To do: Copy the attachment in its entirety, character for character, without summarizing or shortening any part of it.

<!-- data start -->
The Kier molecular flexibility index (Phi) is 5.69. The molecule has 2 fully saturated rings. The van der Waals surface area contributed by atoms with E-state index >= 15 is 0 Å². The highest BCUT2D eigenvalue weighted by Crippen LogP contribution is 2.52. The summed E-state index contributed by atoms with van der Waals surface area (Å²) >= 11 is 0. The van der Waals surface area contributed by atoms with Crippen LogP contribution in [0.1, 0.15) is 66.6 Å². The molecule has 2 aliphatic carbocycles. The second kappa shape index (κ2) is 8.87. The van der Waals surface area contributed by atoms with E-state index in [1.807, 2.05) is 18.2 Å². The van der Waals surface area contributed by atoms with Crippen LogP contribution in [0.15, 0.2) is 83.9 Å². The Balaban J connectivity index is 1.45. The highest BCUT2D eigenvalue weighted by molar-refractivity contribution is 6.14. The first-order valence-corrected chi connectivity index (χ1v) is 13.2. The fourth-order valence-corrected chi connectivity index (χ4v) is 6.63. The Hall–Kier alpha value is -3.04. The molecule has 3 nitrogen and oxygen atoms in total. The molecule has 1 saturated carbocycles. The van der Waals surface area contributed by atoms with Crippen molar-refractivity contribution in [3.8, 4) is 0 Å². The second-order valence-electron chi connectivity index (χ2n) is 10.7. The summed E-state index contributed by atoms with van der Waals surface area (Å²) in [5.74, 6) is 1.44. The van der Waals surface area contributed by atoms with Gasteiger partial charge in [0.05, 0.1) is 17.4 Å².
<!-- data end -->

The Kier molecular flexibility index (Phi) is 5.69. The molecule has 2 fully saturated rings. The van der Waals surface area contributed by atoms with E-state index >= 15 is 0 Å². The highest BCUT2D eigenvalue weighted by Crippen LogP contribution is 2.52. The summed E-state index contributed by atoms with van der Waals surface area (Å²) >= 11 is 0. The van der Waals surface area contributed by atoms with Crippen LogP contribution in [0.1, 0.15) is 66.6 Å². The molecule has 2 aliphatic carbocycles. The second kappa shape index (κ2) is 8.87. The van der Waals surface area contributed by atoms with E-state index in [1.807, 2.05) is 18.2 Å². The van der Waals surface area contributed by atoms with Crippen LogP contribution in [0.15, 0.2) is 83.9 Å². The Balaban J connectivity index is 1.45. The highest BCUT2D eigenvalue weighted by molar-refractivity contribution is 6.14. The first-order valence-corrected chi connectivity index (χ1v) is 13.2. The fourth-order valence-corrected chi connectivity index (χ4v) is 6.63. The Hall–Kier alpha value is -3.04. The molecule has 3 nitrogen and oxygen atoms in total. The molecule has 1 saturated carbocycles. The van der Waals surface area contributed by atoms with Crippen molar-refractivity contribution in [3.8, 4) is 0 Å². The second-order valence-electron chi connectivity index (χ2n) is 10.7. The summed E-state index contributed by atoms with van der Waals surface area (Å²) in [5.74, 6) is 1.44. The van der Waals surface area contributed by atoms with Gasteiger partial charge in [0.05, 0.1) is 17.4 Å².